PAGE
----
Many franchise businesses offer incentives for veterans, such as franchise fee discounts, special financing and reduced royalties.
Deka Lash, which recently affiliated with VetFran in an effort to recruit more veterans, offers a 10% discount on franchise fees.
“Franchising and having success in a franchise is really about following a proven system and process,” says Scott Hatter, Deka Lash vice president of operations. “We have found that franchisees with a military background thrive with this type of environment. People that try and do things in their own way usually have our lowest performance and results.”
Dream Vacations, which has been ranked No. 1 in veteran-friendly franchises four years in a row by Military Times, offers a variety of perks, including a 20% discount off the initial franchise fee, an enlistment package of at least $5,000, and ongoing support, as well as the opportunity to choose from four different incentive packages.
More than 35% of the travel agency’s 1,400 franchises are veteran-owned.
“Many traits that are learned or attained in the military translate to franchising and business ownership,” says Janet Harris, director of recruitment for Dream Vacations and a VetFran board member. “For example, thinking on your feet, flexibility, and leadership. Just like the military runs on systems, so do franchises.”
Factors to Consider
While incentives and the potential financial reward are important considerations, both Flatley and the Arnolds stress the importance of looking beyond those factors.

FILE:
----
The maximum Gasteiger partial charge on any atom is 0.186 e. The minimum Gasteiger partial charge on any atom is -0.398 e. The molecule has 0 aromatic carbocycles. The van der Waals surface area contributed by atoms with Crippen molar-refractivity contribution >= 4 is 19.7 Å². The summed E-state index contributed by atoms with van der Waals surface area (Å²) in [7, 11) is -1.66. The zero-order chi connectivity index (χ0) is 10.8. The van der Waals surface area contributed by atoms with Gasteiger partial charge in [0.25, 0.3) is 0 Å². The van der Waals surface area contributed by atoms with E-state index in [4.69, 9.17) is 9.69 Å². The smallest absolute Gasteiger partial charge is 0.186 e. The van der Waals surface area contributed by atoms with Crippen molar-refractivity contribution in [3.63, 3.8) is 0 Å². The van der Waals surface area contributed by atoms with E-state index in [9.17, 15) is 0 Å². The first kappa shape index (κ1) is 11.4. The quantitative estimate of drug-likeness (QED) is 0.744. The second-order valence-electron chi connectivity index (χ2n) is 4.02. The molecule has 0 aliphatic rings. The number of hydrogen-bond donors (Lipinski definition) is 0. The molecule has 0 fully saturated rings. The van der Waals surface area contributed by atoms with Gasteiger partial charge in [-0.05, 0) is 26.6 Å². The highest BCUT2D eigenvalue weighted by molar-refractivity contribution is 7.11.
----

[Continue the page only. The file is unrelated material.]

“I wasn’t looking for the type of industry so much as I was the culture,” says Flatley, who had worked part time at a friend’s Chick-fil-A before acquiring a franchise. “I think that’s the most important thing, particularly if you’re retiring from the military after a long career. You don’t want to do something that you don’t want to do. Running a restaurant is painful and difficult, but the rewarding part of it is the culture that Chick-fil-A has of growing leaders, and that’s kind of what we did in the military.”
Among vital factors for the Arnolds were the upfront investment, number of employees required, the level of corporate support, and hours of operation. With two children still at home, the couple didn’t want a business that needed to be open late in the evening.
They are surprised those factors ultimately led them to invest in an eyelash extension business, although they now are sold.